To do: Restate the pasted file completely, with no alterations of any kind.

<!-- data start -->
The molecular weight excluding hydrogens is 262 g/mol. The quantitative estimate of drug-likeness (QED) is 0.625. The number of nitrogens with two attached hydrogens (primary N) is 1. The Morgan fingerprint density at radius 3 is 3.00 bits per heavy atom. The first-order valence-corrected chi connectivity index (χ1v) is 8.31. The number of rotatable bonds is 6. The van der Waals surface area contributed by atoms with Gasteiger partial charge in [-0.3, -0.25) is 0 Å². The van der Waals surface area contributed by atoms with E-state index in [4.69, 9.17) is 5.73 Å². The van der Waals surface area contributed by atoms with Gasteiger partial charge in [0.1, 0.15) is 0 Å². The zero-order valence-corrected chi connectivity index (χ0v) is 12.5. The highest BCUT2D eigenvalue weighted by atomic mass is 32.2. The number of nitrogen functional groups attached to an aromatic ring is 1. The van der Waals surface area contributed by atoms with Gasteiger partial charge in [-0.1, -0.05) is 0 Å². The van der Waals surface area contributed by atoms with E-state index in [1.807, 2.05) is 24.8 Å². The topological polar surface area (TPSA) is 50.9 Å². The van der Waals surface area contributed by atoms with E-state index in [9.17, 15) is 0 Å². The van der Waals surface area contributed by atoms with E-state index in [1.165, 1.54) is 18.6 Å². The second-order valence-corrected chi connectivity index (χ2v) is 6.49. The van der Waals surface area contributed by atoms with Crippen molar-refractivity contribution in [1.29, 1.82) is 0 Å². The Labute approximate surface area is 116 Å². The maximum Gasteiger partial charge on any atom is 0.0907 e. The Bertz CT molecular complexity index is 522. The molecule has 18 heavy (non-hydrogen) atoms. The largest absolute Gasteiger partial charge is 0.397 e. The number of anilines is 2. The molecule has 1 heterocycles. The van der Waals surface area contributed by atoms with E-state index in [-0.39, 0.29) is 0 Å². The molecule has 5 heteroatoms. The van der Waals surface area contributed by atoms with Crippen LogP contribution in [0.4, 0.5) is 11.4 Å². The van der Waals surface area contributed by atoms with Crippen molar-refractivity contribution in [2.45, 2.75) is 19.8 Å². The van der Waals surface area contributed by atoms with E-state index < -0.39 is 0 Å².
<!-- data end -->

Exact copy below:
The molecular weight excluding hydrogens is 262 g/mol. The quantitative estimate of drug-likeness (QED) is 0.625. The number of nitrogens with two attached hydrogens (primary N) is 1. The Morgan fingerprint density at radius 3 is 3.00 bits per heavy atom. The first-order valence-corrected chi connectivity index (χ1v) is 8.31. The number of rotatable bonds is 6. The van der Waals surface area contributed by atoms with Gasteiger partial charge in [-0.3, -0.25) is 0 Å². The van der Waals surface area contributed by atoms with E-state index in [4.69, 9.17) is 5.73 Å². The van der Waals surface area contributed by atoms with Gasteiger partial charge in [0.1, 0.15) is 0 Å². The zero-order valence-corrected chi connectivity index (χ0v) is 12.5. The highest BCUT2D eigenvalue weighted by atomic mass is 32.2. The number of nitrogen functional groups attached to an aromatic ring is 1. The van der Waals surface area contributed by atoms with Gasteiger partial charge in [-0.1, -0.05) is 0 Å². The van der Waals surface area contributed by atoms with E-state index in [1.807, 2.05) is 24.8 Å². The topological polar surface area (TPSA) is 50.9 Å². The van der Waals surface area contributed by atoms with E-state index in [9.17, 15) is 0 Å². The van der Waals surface area contributed by atoms with E-state index in [1.165, 1.54) is 18.6 Å². The second-order valence-corrected chi connectivity index (χ2v) is 6.49. The van der Waals surface area contributed by atoms with Crippen molar-refractivity contribution in [1.29, 1.82) is 0 Å². The Labute approximate surface area is 116 Å². The maximum Gasteiger partial charge on any atom is 0.0907 e. The Bertz CT molecular complexity index is 522. The molecule has 18 heavy (non-hydrogen) atoms. The largest absolute Gasteiger partial charge is 0.397 e. The number of anilines is 2. The molecule has 1 heterocycles. The van der Waals surface area contributed by atoms with E-state index in [-0.39, 0.29) is 0 Å². The molecule has 5 heteroatoms. The van der Waals surface area contributed by atoms with Crippen LogP contribution in [0.4, 0.5) is 11.4 Å². The van der Waals surface area contributed by atoms with Crippen molar-refractivity contribution in [2.45, 2.75) is 19.8 Å². The van der Waals surface area contributed by atoms with E-state index < -0.39 is 0 Å².